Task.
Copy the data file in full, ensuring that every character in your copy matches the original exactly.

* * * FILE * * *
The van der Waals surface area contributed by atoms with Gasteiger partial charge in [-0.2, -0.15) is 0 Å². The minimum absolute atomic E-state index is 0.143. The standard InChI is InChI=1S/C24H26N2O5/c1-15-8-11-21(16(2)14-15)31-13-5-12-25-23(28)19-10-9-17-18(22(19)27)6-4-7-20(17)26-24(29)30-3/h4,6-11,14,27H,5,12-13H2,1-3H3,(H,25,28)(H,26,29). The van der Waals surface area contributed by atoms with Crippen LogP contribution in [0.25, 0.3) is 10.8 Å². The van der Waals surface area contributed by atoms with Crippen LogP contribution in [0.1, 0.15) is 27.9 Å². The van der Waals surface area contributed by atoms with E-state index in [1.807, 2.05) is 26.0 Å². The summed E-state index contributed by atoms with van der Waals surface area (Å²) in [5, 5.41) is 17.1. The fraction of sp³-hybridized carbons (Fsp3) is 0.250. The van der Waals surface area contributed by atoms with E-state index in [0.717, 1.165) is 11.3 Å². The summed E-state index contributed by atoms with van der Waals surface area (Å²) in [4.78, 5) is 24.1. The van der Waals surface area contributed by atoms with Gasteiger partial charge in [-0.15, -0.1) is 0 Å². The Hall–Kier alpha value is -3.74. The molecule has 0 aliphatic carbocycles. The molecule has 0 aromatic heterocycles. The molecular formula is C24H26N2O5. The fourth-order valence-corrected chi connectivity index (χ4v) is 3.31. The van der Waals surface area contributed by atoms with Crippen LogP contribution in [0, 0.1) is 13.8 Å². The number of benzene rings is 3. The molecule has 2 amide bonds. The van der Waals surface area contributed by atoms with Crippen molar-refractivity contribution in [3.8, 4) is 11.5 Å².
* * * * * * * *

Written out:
The van der Waals surface area contributed by atoms with Gasteiger partial charge in [-0.2, -0.15) is 0 Å². The minimum absolute atomic E-state index is 0.143. The standard InChI is InChI=1S/C24H26N2O5/c1-15-8-11-21(16(2)14-15)31-13-5-12-25-23(28)19-10-9-17-18(22(19)27)6-4-7-20(17)26-24(29)30-3/h4,6-11,14,27H,5,12-13H2,1-3H3,(H,25,28)(H,26,29). The van der Waals surface area contributed by atoms with Crippen LogP contribution in [0.25, 0.3) is 10.8 Å². The van der Waals surface area contributed by atoms with Crippen LogP contribution in [0.1, 0.15) is 27.9 Å². The van der Waals surface area contributed by atoms with E-state index in [1.807, 2.05) is 26.0 Å². The summed E-state index contributed by atoms with van der Waals surface area (Å²) in [5, 5.41) is 17.1. The fraction of sp³-hybridized carbons (Fsp3) is 0.250. The van der Waals surface area contributed by atoms with E-state index in [0.717, 1.165) is 11.3 Å². The summed E-state index contributed by atoms with van der Waals surface area (Å²) in [4.78, 5) is 24.1. The van der Waals surface area contributed by atoms with Gasteiger partial charge in [-0.15, -0.1) is 0 Å². The Hall–Kier alpha value is -3.74. The molecule has 0 aliphatic carbocycles. The molecule has 0 aromatic heterocycles. The molecular formula is C24H26N2O5. The fourth-order valence-corrected chi connectivity index (χ4v) is 3.31. The van der Waals surface area contributed by atoms with Crippen LogP contribution in [0, 0.1) is 13.8 Å². The number of benzene rings is 3. The molecule has 2 amide bonds. The van der Waals surface area contributed by atoms with Crippen molar-refractivity contribution in [3.8, 4) is 11.5 Å².